That would show that it is undetectable with present technology.

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Thank you muchly jasimp! Oh, I see, dark energy has never been knowingly observed, other then maybe in the spiritual world.

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I was joking around, however on a more serious note 4 inches of water can provide protection, about 10 ft should be enough to block most of them but, like you said, lead provides the most protection, about 1/4 inch stops almost all of them. It would not very practical to cover houses in lead. Especially becasue of lead poisoning. Maybe if cities had underground caverns and tunnels with lead sheeting on the top we would be protected. Food would still be a problem though.

Where are you getting your values from? From what I've read, I was under the impression that lead can stop Beta radiation, but that it took several feet of concrete to stop Gamma.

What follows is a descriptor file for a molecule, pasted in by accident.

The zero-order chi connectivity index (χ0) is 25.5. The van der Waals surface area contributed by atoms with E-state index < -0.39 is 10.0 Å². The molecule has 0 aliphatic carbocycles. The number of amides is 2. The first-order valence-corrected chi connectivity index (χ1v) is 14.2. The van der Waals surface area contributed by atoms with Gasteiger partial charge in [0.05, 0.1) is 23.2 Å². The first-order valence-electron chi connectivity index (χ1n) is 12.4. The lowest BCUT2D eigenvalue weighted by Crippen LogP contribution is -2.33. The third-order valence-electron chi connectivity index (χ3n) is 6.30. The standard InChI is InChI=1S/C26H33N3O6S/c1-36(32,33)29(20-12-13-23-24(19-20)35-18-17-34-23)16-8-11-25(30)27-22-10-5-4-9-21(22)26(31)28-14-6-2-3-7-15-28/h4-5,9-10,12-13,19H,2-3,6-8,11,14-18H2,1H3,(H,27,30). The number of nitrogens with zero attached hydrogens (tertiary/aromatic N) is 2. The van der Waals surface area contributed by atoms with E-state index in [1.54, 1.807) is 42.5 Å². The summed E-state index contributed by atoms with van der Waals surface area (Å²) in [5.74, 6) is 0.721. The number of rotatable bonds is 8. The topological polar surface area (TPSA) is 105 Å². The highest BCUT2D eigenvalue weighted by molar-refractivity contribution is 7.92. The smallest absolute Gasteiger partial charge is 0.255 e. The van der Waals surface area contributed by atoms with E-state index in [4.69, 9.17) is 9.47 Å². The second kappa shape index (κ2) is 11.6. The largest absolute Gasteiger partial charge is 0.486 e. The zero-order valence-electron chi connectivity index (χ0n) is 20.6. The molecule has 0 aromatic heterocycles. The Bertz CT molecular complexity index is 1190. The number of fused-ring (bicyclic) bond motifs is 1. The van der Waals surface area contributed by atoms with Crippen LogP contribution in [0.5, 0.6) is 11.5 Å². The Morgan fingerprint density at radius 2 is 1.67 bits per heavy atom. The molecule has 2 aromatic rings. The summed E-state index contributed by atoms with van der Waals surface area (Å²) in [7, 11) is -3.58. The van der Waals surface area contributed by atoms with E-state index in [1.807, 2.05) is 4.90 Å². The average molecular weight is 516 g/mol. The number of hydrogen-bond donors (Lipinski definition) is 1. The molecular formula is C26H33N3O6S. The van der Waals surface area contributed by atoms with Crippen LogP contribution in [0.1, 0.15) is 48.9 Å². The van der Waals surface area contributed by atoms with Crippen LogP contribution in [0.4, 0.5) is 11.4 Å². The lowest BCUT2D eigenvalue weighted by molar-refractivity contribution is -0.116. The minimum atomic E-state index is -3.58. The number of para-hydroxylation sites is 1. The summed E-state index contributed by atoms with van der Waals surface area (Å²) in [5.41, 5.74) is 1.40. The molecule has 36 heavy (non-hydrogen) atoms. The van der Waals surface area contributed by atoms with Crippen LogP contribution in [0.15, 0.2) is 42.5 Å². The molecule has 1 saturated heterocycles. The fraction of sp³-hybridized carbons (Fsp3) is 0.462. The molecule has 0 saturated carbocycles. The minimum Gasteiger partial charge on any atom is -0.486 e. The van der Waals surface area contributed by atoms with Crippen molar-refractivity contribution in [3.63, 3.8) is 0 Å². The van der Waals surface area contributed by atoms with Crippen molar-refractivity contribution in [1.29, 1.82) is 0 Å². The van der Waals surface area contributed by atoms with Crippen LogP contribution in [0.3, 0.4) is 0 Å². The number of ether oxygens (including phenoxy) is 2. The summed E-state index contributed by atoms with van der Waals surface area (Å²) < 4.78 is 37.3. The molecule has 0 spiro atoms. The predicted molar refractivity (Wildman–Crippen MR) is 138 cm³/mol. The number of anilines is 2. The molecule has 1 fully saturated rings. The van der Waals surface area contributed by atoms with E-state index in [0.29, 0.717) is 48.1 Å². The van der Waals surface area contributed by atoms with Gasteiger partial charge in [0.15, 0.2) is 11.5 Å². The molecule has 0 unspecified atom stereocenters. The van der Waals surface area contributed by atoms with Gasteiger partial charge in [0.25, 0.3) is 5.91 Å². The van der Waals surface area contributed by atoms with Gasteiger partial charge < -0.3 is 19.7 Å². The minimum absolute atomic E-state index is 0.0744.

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Seeing as there is relatively no information on what would be sufficient to block gamma rays from the magnitude of what would come to us from space, I stated figures that block gamma rays that humans can produce. Sorry I was in a rush and forgot to post what those numbers represented.

http://www.stmary.ws/physics/gamm_1.htm

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Heavy water (deuterium oxide) is used in French nuclear reactors, and is very good in quenching gamma radiation due to the larger nucleus.

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It is not an easy calculation to make - http://tinyurl.com/29l8wm - a simplification is "Unlike charged particles, a certain percentage of gammas will always make it through the absorber and it is useful to consider the half-value thickness of a given absorbing material for the gamma ray energies of interest" -- no matter how good your shield is, some is going to get through.

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This was just in the news, a massive burst of radio wave energy was observed for the first time coming from space, about 3 billion lightyears away.